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May 10, 2024

Celebrating Women in Weatherization: Molly Carmichael

"We, as women, are fierce, and we can do anything we put our minds to. Know that the work you do on a daily basis truly matters!" - Molly Carmichael

Molly Carmichael – Administrative and Billing Coordinator, Missouri

How did you first get interested and involved in weatherization?

I actually stumbled into the position. I didn’t know much about it, but I found a listing for Intake/Outreach and thought it would be interesting. I looked up what weatherization was and said I’d give it a try; this seems like an awesome program to be involved in.

Tell us about your current and past roles in weatherization.

I started out as Intake and Outreach during COVID, so there was not much in-person client contact. I spent a lot of time talking to clients on the phone and trying to get out into the community the best I could during that time. I was moved into a new position after a year and became the Administrative and Billing Coordinator. My current position has many roles including billing out homes, purchasing, proofing work orders , maintaining inventory, releasing monthly homes, submitting and posting contractor invoices, yearly contracts for our HVAC and weatherization contractors, and so much more.

What is it like being a woman in weatherization? Advantages? Challenges?

I love being a woman in weatherization. I think it’s great coming into a male-dominated field and feeling as though we belong here. I have not come across any person who believes their position dominates mine. I like working together as a team and as a whole in the industry. Women in weatherization do not see a limit to what we can do. My position, although in the office, requires me to have knowledge of what my crew and contractors are doing in the field. I am the one billing each home and I have to understand what is actually going on and being included in the total cost of each measure and into the total cost of the completed home. Challenges I notice are that there are few women working in the field, with most of them working in the office. Some of the most amazing women I have met in weatherization are Quality Control Inspectors, Auditors, and Directors of the program. These are women with strong personalities and a vision of what teamwork is all about. Other challenges I notice are that women feel they cannot become QCI, Auditors, crew members or leads, and Program Managers because they do not have a strong background in construction. This is not the case, there is so much education in our field and so many people willing to help and push everyone forward so we can all thrive in our program. As for other advantages, I can’t fully express the importance of building relationships through networking at conferences and building our community. I have learned in the last 4 years how many walks of life are within weatherization and how we have all managed to build a strong community program not only for our clients but for ourselves.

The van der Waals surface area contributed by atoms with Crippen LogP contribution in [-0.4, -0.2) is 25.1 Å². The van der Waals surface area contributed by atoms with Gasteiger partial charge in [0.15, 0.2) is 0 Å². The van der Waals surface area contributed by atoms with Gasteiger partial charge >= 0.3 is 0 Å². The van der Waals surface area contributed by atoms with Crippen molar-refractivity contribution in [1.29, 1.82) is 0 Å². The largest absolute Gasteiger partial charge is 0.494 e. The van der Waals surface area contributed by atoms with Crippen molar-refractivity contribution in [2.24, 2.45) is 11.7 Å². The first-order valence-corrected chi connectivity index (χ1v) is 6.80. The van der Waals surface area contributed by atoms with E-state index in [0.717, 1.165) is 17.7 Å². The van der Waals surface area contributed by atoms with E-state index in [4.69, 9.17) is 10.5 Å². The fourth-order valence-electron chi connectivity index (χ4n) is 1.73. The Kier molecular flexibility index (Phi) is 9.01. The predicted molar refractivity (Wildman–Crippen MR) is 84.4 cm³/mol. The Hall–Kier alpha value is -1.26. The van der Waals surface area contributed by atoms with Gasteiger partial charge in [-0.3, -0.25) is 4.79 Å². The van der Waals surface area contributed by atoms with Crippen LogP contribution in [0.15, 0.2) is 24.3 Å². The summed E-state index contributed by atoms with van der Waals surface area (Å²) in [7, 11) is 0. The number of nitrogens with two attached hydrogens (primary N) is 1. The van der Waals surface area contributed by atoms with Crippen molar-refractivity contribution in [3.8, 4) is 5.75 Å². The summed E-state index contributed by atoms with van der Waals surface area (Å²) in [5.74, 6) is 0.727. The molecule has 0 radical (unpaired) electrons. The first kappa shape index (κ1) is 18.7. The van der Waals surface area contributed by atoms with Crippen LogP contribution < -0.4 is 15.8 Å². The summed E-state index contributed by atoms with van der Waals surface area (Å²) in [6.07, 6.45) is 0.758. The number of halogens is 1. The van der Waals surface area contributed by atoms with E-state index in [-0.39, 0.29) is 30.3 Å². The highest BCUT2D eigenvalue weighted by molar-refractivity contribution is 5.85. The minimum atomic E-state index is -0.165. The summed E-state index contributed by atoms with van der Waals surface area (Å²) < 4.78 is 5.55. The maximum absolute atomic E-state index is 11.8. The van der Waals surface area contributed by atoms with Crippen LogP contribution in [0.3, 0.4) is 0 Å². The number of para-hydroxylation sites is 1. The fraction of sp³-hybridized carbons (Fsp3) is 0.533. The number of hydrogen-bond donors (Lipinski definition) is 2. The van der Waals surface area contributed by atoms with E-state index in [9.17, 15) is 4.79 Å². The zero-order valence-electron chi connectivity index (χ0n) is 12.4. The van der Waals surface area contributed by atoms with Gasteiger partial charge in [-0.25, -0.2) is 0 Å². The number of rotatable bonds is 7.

Why do you work in weatherization? What about your job makes you excited to go to work in the morning?

I believe in the work we do for our clients and the overall reduction of energy our program provides beyond our clients. What makes my job exciting? I never know how my workday is going to be, it can be chaos, calm, exciting or just go with the flow. One of the best parts about my job is when you get that thank you call or letter from a client who so desperately needs our help, and you can hear and feel how grateful they are for the help we were able to give. Another exciting part is knowing my voice is heard. I can bring any idea to the table, and we run with it; well, for the most part, as I can come up with some really wild ideas sometimes!

Do you have advice for other women interested in joining the weatherization field?

Just do it! This is an ever-growing field. The knowledge you gain from your peers, everyday work, conferences, networking, and, most importantly, all the clients we serve daily is astonishing. It brings a whole new feeling of self-worth and value to the table and knowing you are making a difference in other people’s lives. You do not have to have a background in construction or weatherization or even know anything about weatherization. You come into the program, and you learn, and you are taught by some of the most amazing people in our industry. We are a community, and we all strive to help our fellow partners out. The knowledge I have gained through my peers, my state partners, and the friends I’ve gained along the way is priceless. The best advice I can hand out, is to go for it. Don’t be afraid to learn a new trade and put yourself out there. We, as women, are fierce, and we can do anything we put our minds to. Know that the work you do on a daily basis truly matters!

This article was originally published in the NASCSP blog and is republished with permission.

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